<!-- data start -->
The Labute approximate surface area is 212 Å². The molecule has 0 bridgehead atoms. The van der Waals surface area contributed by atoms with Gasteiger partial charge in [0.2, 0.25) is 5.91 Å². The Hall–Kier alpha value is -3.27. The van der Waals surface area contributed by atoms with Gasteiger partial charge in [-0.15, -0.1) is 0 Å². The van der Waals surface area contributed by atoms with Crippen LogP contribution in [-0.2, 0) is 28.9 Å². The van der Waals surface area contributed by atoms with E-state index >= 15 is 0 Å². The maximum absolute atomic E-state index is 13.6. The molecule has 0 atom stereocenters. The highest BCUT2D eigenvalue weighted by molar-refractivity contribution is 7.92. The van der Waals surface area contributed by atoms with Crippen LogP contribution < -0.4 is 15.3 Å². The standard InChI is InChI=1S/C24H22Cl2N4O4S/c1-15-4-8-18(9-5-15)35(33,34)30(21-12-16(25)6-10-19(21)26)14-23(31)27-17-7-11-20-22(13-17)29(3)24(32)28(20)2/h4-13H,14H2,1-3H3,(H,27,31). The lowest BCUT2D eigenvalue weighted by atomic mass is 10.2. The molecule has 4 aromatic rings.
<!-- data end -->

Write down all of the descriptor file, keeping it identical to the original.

The Labute approximate surface area is 212 Å². The molecule has 0 bridgehead atoms. The van der Waals surface area contributed by atoms with Gasteiger partial charge in [0.2, 0.25) is 5.91 Å². The Hall–Kier alpha value is -3.27. The van der Waals surface area contributed by atoms with Gasteiger partial charge in [-0.15, -0.1) is 0 Å². The van der Waals surface area contributed by atoms with Crippen LogP contribution in [-0.2, 0) is 28.9 Å². The van der Waals surface area contributed by atoms with E-state index >= 15 is 0 Å². The maximum absolute atomic E-state index is 13.6. The molecule has 0 atom stereocenters. The highest BCUT2D eigenvalue weighted by molar-refractivity contribution is 7.92. The van der Waals surface area contributed by atoms with Crippen LogP contribution < -0.4 is 15.3 Å². The standard InChI is InChI=1S/C24H22Cl2N4O4S/c1-15-4-8-18(9-5-15)35(33,34)30(21-12-16(25)6-10-19(21)26)14-23(31)27-17-7-11-20-22(13-17)29(3)24(32)28(20)2/h4-13H,14H2,1-3H3,(H,27,31). The lowest BCUT2D eigenvalue weighted by atomic mass is 10.2. The molecule has 4 aromatic rings.